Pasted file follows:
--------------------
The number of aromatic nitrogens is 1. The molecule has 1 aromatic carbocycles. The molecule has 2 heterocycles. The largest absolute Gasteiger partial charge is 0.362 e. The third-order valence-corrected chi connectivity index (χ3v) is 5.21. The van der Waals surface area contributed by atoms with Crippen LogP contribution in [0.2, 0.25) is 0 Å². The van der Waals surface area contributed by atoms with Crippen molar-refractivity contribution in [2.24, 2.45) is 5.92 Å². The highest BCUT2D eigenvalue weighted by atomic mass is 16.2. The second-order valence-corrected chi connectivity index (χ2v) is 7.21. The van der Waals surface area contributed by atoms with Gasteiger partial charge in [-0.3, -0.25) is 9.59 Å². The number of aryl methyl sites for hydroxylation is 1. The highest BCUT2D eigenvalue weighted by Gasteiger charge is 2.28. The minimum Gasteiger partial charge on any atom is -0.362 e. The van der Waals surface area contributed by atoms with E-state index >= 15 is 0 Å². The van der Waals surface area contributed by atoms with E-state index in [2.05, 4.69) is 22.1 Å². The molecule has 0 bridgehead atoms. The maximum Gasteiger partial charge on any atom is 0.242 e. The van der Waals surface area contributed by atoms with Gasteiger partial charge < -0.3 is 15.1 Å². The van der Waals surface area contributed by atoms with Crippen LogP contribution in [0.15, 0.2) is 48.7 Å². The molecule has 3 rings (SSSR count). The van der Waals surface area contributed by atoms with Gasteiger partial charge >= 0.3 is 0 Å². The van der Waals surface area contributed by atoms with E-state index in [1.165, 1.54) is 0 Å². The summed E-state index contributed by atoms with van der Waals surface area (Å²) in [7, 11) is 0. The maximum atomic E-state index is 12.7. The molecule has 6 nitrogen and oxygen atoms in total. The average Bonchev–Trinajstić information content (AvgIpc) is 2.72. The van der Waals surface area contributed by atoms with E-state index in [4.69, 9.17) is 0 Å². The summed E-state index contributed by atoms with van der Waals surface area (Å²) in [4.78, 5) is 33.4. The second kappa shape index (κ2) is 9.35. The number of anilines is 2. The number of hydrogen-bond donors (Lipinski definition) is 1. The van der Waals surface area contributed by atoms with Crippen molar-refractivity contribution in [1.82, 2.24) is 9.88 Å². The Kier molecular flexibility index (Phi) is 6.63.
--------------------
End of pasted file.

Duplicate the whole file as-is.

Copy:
The number of aromatic nitrogens is 1. The molecule has 1 aromatic carbocycles. The molecule has 2 heterocycles. The largest absolute Gasteiger partial charge is 0.362 e. The third-order valence-corrected chi connectivity index (χ3v) is 5.21. The van der Waals surface area contributed by atoms with Crippen LogP contribution in [0.2, 0.25) is 0 Å². The van der Waals surface area contributed by atoms with Crippen molar-refractivity contribution in [2.24, 2.45) is 5.92 Å². The highest BCUT2D eigenvalue weighted by atomic mass is 16.2. The second-order valence-corrected chi connectivity index (χ2v) is 7.21. The van der Waals surface area contributed by atoms with Gasteiger partial charge in [-0.3, -0.25) is 9.59 Å². The number of aryl methyl sites for hydroxylation is 1. The highest BCUT2D eigenvalue weighted by Gasteiger charge is 2.28. The minimum Gasteiger partial charge on any atom is -0.362 e. The van der Waals surface area contributed by atoms with E-state index >= 15 is 0 Å². The van der Waals surface area contributed by atoms with E-state index in [2.05, 4.69) is 22.1 Å². The molecule has 0 bridgehead atoms. The maximum Gasteiger partial charge on any atom is 0.242 e. The van der Waals surface area contributed by atoms with Gasteiger partial charge < -0.3 is 15.1 Å². The van der Waals surface area contributed by atoms with Crippen LogP contribution in [0.15, 0.2) is 48.7 Å². The molecule has 3 rings (SSSR count). The van der Waals surface area contributed by atoms with Gasteiger partial charge >= 0.3 is 0 Å². The van der Waals surface area contributed by atoms with E-state index in [1.165, 1.54) is 0 Å². The summed E-state index contributed by atoms with van der Waals surface area (Å²) in [7, 11) is 0. The maximum atomic E-state index is 12.7. The molecule has 6 nitrogen and oxygen atoms in total. The average Bonchev–Trinajstić information content (AvgIpc) is 2.72. The van der Waals surface area contributed by atoms with E-state index in [4.69, 9.17) is 0 Å². The summed E-state index contributed by atoms with van der Waals surface area (Å²) in [4.78, 5) is 33.4. The second kappa shape index (κ2) is 9.35. The number of anilines is 2. The number of hydrogen-bond donors (Lipinski definition) is 1. The van der Waals surface area contributed by atoms with Crippen molar-refractivity contribution in [1.82, 2.24) is 9.88 Å². The Kier molecular flexibility index (Phi) is 6.63.